It’s that wonderful time of the year — when HR pros have the pleasure of sifting through piles of resumes from recent college grads, fired up and ready to start their careers. But here’s the danger: There appears to be a giant disconnect between how HR people view Millennials — applicants between 19 and 26 — and the way these future business leaders see themselves.
Consider the results of a recent study from Beyond.com, which canvassed 6,000 job seekers and veteran HR professionals.
- Are Millennials tech-savvy? 86% of HR professionals said yes; just 35% of Millennials agreed.
- Do Millennials have strong communication skills? 65% of Millennials said they relate well to others; only 14% of the HR pros thought so.
- Are Millennials hard workers? 86% of Millennials said yes; a meager 11% of HR people agreed.
- Are Millennials able to lead? 40% of Millennials said they felt they could; just 9% of the HR pros saw that potential.
- Are Millennials loyal to their employers? 82% of Millennials said they would be; a microscopic 1% of the HR pros believed that.
And the key question, at least in our estimation:
- Are Millennials team players? 60% of Millennials said yes, but just 22% of the HR pros thought the 19-to-26-year-olds would make good team players.
Can they fit into your culture?
Part of this divergence in viewpoint is, of course, the normal run of human behavior — many Baby Boomers can well remember when our parents seemed resigned to the fact we were all long-haired hippies who would never amount to anything.
(We’ll take a pass on a rueful comment concerning the irony of how many Boomers likely took part in the Beyond.com survey. Too easy.)
Generation gap aside, however, it’s pretty clear that HR folks and Millennials aren’t starting this new-job thing on the same page.
Seems to us, the one attribute HR pros are likely looking for — and evidence of it may not show up on a resume — is whether or not a Millennial applicant can function as part of a group. Your group.
Bruce Piasecki, author of the new book Doing More with Teams: The New Way to Winning, offers some ideas to help HR people identify those young applicants who’ll best fit your company and culture:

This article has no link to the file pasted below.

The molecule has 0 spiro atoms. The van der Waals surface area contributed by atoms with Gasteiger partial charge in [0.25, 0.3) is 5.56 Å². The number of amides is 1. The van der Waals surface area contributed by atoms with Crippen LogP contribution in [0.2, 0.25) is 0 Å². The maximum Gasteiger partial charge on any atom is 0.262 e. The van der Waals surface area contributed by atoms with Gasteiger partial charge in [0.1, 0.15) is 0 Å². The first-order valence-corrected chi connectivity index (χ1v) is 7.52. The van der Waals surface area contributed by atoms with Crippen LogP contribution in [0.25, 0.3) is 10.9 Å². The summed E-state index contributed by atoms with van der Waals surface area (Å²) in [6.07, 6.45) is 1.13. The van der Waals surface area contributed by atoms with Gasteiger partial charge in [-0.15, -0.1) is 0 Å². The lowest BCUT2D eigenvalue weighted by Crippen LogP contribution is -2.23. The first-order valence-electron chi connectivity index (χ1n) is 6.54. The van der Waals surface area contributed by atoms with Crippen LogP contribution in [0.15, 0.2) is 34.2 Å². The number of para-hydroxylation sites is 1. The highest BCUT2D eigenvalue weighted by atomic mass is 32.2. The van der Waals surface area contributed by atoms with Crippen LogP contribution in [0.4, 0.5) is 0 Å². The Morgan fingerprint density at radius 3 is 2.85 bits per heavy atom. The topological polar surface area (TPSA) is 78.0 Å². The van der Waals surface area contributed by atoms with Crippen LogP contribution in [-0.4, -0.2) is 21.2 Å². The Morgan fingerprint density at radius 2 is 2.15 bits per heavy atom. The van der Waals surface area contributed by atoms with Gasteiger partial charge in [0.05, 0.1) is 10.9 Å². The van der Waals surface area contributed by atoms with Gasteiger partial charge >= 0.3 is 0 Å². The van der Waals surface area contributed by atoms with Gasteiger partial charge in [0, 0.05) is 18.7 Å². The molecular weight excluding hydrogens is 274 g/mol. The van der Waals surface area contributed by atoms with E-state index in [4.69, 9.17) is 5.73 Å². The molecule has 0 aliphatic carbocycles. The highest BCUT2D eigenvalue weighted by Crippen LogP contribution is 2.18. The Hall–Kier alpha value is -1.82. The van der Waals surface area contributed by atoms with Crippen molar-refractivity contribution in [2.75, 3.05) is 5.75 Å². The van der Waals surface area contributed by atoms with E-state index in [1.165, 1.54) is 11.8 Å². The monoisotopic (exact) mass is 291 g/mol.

- Conduct interviews in a team of four or five leaders. This will replicate the dynamics of the team setting the new employee will be working in, explains Piasecki. “Good team players tend to do well in settings of four or five people asking an avalanche of questions,” he observes.
- Look for an intrinsic ability to “bond” with interview team members. Even more important than dress, training, or résumé, says Piasecki, is the candidate’s ability to “bond” instantly with at least three to five members of the interview team. This doesn’t merely mean an affinity for small talk or schmoozing, but a real interest and understanding of what your company does and how it does it.
- Look for a comfort level with the rapid-fire give-and-take of the interview team. Piasecki explains that people who work well in teams do certain things well in interviews. For example:
They don’t get ruffled. They answer pointed questions with calm and precision, without being terse. They don’t have performance anxiety. They demonstrate grace under pressure and know when to express themselves in a forceful way.
They enjoy interviews that involve more than one “boss.” These people relate one person’s question to another, and they answer to the group by relating the questions as “pieces of an overall composite” of a whole. “Team players know individual questions are merely a part of the mosaic of the culture that runs a firm,” says Piasecki. “They are ‘looking’ to get a sense of that culture and articulate how they anticipate fitting into that culture.”
The two key attitudes you’re looking for in a new young hire:
They show respect for the team they are seeking to join. Fierce individualists might focus on their performances in previous jobs, internships or academic programs, and on why your company should put their ideas into practice. Team-oriented candidates, on the other hand, will never display such arrogance. “Team players understand the legacy of the team, the coaching approach and the reasons to improve in the current season,” says Piasecki.
They demonstrate a desire to work with you for a long time. Every company’s quest is to generate revenue through respect, relationships and long service. That kind of well-paid loyalty requires a team player, says Piasecki. You are always looking for a longer-term player, someone who is coachable over all seasons, not just individual project events.